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Development of Creativity of Engineering Students: A Cause for Concern?

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Conference

2018 ASEE Annual Conference & Exposition

Location

Salt Lake City, Utah

Publication Date

June 23, 2018

Start Date

June 23, 2018

End Date

July 27, 2018

Conference Session

Design Thinking and Creativity

Tagged Division

Educational Research and Methods

Page Count

13

Permanent URL

https://peer.asee.org/30328

Download Count

8

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Paper Authors

biography

Andrew Valentine RMIT University

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Andrew is a PhD candidate at RMIT University in Melbourne, Australia. His research interests include development of creativity and problem solving skills within engineering curricula, educational technology, and transitioning of learning material from a traditional classroom environment to an online, digital based setting.

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biography

Iouri Belski RMIT University

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Iouri Belski is a professor of engineering problem-solving at the Royal Melbourne Institute of Technology, Australia. His areas of research interest include thinking and problem-solving, transformation from novice to expert, learning, memory, creativity and Theory of Inventive Problem Solving (TRIZ). Iouri is a recipient of 2009 Australian Award for Teaching Excellence. In 2016 the Australian Government Awarded him with the National Senior Teaching Fellowship.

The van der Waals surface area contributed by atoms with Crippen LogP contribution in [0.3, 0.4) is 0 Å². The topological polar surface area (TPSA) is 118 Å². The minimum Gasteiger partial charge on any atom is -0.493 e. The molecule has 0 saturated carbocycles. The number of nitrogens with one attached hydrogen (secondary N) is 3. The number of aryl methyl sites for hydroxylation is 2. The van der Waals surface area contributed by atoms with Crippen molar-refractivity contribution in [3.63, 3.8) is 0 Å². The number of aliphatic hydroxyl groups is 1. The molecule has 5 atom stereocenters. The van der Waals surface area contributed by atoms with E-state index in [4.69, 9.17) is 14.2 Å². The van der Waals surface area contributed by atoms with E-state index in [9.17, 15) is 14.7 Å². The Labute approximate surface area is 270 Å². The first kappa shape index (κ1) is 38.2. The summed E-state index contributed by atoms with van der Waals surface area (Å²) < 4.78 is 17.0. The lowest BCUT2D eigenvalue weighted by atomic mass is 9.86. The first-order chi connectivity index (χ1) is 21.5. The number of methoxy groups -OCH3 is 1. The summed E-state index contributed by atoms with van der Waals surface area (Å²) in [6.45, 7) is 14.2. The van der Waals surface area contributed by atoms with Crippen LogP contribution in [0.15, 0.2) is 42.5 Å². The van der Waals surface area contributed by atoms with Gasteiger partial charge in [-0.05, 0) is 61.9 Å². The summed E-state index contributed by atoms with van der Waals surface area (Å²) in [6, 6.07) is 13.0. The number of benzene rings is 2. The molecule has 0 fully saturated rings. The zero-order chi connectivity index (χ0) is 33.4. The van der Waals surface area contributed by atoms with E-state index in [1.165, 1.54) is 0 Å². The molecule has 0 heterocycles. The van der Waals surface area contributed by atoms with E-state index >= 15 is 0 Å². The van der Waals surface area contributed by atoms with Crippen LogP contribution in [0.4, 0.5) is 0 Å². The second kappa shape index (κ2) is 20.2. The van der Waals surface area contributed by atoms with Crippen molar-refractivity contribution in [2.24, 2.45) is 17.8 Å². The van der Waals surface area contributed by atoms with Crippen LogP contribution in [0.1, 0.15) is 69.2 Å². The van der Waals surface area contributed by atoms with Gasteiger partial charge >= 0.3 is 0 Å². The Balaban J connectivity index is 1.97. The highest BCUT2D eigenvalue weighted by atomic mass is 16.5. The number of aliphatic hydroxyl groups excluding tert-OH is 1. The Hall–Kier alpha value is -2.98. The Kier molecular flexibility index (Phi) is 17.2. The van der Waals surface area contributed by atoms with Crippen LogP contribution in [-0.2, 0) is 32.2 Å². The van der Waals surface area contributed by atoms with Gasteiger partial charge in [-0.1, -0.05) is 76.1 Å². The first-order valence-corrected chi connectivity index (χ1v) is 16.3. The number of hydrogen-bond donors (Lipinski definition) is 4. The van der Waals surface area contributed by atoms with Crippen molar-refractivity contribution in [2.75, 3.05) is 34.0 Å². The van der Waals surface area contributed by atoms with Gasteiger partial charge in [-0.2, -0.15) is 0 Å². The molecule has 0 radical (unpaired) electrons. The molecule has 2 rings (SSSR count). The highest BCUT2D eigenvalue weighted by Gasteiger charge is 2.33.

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Margaret Hamilton RMIT University

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Abstract

This research paper describes the study of how instruction in the use of an idea generation heuristic may differently influence the creativity performance of first year, third year, and postgraduate students from the same institution. Innovation and creativity are increasingly becoming important skills for engineers, but some students suffer design fixation and are unable to effectively produce solution ideas. An experiment was devised whereby students received instruction in use of an idea generation heuristic, and then spent time generating ideas to a real-world engineering-related problem. Results showed that first year students performed better than third year students, who in turn performed better than postgraduate students. These outcomes suggest that if idea generation heuristics are to be introduced to curriculum, they may be most effective if introduced in first year of study when students may be more willing to accept and utilise such creativity techniques.

Valentine, A., & Belski, I., & Hamilton, M. (2018, June), Development of Creativity of Engineering Students: A Cause for Concern? Paper presented at 2018 ASEE Annual Conference & Exposition , Salt Lake City, Utah. https://peer.asee.org/30328

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